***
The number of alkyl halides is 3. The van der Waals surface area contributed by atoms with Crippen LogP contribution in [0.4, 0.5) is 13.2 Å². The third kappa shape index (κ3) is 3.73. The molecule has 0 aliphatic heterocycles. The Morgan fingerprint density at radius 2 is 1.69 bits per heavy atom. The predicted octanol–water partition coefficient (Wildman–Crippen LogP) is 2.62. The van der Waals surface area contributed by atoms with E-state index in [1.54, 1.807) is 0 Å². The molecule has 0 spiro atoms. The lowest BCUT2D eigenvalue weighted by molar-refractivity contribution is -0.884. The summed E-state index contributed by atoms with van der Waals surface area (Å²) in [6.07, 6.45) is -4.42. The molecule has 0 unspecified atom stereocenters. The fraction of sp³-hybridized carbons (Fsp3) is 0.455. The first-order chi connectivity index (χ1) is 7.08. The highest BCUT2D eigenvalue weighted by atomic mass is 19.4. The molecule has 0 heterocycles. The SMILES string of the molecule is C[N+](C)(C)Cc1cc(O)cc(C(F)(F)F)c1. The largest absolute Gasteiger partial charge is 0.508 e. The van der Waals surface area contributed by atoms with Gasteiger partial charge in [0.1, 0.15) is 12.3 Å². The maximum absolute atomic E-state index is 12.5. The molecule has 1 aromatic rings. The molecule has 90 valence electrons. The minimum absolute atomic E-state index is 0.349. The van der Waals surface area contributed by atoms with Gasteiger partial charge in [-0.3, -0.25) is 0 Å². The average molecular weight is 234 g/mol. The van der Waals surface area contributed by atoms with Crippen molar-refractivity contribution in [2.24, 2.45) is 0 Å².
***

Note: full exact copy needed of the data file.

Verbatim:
The number of alkyl halides is 3. The van der Waals surface area contributed by atoms with Crippen LogP contribution in [0.4, 0.5) is 13.2 Å². The third kappa shape index (κ3) is 3.73. The molecule has 0 aliphatic heterocycles. The Morgan fingerprint density at radius 2 is 1.69 bits per heavy atom. The predicted octanol–water partition coefficient (Wildman–Crippen LogP) is 2.62. The van der Waals surface area contributed by atoms with E-state index in [1.54, 1.807) is 0 Å². The molecule has 0 spiro atoms. The lowest BCUT2D eigenvalue weighted by molar-refractivity contribution is -0.884. The summed E-state index contributed by atoms with van der Waals surface area (Å²) in [6.07, 6.45) is -4.42. The molecule has 0 unspecified atom stereocenters. The fraction of sp³-hybridized carbons (Fsp3) is 0.455. The first-order chi connectivity index (χ1) is 7.08. The highest BCUT2D eigenvalue weighted by atomic mass is 19.4. The molecule has 0 heterocycles. The SMILES string of the molecule is C[N+](C)(C)Cc1cc(O)cc(C(F)(F)F)c1. The largest absolute Gasteiger partial charge is 0.508 e. The van der Waals surface area contributed by atoms with Gasteiger partial charge in [0.1, 0.15) is 12.3 Å². The maximum absolute atomic E-state index is 12.5. The molecule has 1 aromatic rings. The molecule has 90 valence electrons. The minimum absolute atomic E-state index is 0.349. The van der Waals surface area contributed by atoms with Gasteiger partial charge in [-0.3, -0.25) is 0 Å². The average molecular weight is 234 g/mol. The van der Waals surface area contributed by atoms with Crippen molar-refractivity contribution in [2.24, 2.45) is 0 Å².